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    Head coach Mike Tomlin has never experienced a losing season at the helm of the Pittsburgh Steelers. There's a very real chance that it happens in 2021. While Tomlin isn't going to criticize 39-year-old quarterback Ben Roethlisberger for the team's struggles, he may indirectly use Big Ben's decline as an excuse.

    With Roethlisberger widely expected to retire in the offseason, though, defensive coordinator Keith Butler could become the full-on January scapegoat.

    Roethlisberger has been far from perfect, and he doesn't move in the pocket or chuck the deep ball like he once did. However, he has already thrown for 3,066 yards and 19 touchdowns. Butler's defense has been a bigger issue.

    Pittsburgh ranks 14th against the pass, 30th against the run, 26th in yards per game allowed and 24th in points surrendered.

    As a franchise with a reputation for hard-nosed defense, the Steelers aren't used to this. Someone is going to have to take the blame, and it isn't going to be Tomlin. The head coach is about as far away from the hot seat as one can get with a 6-6-1 team. He also has a history of making coordinator changes when units have struggled.

    Butler was promoted in 2015 when defensive coordinator Dick LeBeau had one of those aforementioned "mutual partings." Matt Canada is the fourth offensive coordinator Tomlin has employed since taking over in 2007.

    Injuries have hurt the defense, but so have bad scheming, poor tackling and coverage breakdowns. Don't be shocked to see Tomlin shake things up by handing the defense to someone new in 2022.

Seattle Seahawks: GM John Schneider

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    Seattle Seahawks general manager John Schneider took over in 2010 and helped build a mini-dynasty in the Pacific Northwest. Since he drafted Russell Wilson in 2012, Seattle has been to the Super Bowl twice, won the Lombardi Trophy once and missed the playoffs just once. However, the Seahawks are now 4-8 and have one of the weakest overall rosters in the NFL.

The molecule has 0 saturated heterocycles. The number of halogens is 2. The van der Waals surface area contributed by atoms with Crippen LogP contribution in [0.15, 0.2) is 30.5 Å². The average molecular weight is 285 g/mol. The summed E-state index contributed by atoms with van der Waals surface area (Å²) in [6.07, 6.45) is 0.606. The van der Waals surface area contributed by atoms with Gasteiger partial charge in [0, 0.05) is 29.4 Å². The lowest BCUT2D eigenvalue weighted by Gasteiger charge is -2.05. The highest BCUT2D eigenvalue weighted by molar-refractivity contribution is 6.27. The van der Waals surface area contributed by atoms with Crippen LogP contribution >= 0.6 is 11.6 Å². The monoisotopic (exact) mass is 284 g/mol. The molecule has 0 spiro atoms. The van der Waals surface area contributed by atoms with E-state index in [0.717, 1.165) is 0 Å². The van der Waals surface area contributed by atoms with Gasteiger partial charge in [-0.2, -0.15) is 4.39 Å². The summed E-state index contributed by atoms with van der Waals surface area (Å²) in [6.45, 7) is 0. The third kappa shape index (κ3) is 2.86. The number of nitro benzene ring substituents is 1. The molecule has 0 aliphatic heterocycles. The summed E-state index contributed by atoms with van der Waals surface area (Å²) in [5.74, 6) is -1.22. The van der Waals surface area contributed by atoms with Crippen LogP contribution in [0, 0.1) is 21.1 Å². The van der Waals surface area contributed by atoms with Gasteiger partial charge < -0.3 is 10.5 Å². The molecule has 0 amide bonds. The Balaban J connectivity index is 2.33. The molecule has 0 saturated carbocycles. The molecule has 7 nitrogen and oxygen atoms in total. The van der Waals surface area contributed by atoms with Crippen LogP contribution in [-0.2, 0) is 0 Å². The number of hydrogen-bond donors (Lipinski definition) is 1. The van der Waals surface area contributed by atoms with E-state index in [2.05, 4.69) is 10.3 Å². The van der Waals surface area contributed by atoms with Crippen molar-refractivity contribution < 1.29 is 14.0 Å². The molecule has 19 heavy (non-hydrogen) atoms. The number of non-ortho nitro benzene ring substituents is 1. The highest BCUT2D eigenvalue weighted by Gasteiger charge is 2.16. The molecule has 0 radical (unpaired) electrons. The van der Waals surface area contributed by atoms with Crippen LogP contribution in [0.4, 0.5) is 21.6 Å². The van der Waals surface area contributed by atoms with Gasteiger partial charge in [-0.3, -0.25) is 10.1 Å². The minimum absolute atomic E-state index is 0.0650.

Wilson himself has been unhappy with the pass "protection" he's been provided; he's been sacked 172 times since the start of the 2018 season.

    "I'm hearing Russell Wilson's camp has grown increasingly frustrated by the Seahawks' inability to protect the eight-time Pro Bowler," La Canfora tweeted.

    Seattle has also missed on several recent high draft picks, including running back Rashaad Penny, defensive end L.J. Collier, offensive lineman Ethan Pocic and safety Marquise Blair.

    Schneider also traded for safety Jamal Adams, who was first-team All-Pro in 2019 but isn't living up to his lofty price point: first- and third-rounders in the 2021 NFL draft, a first-round selection in the 2022 draft and safety Bradley McDougald.

    In the offseason, Schneider received a contract extension through 2027. However, anyone who has followed the NFL closely over the past 20 years knows that franchises won't hesitate to rip up contracts amid undesirable results. The results this season are indeed undesirable.

    According to NFL Network's Mike Garafolo, Seahawks Chair Jody Allen is "not happy" with how things have unfolded and doesn't view the problems as a "one-year thing."

    Yes, Schneider helped build a winner in Seattle, but he's also largely responsible for constructing the current mess. If the Seahawks make a major change in the offseason, it could involve showing Schneider the door.


    Advanced statistics from Pro Football Reference. Contract information via Spotrac.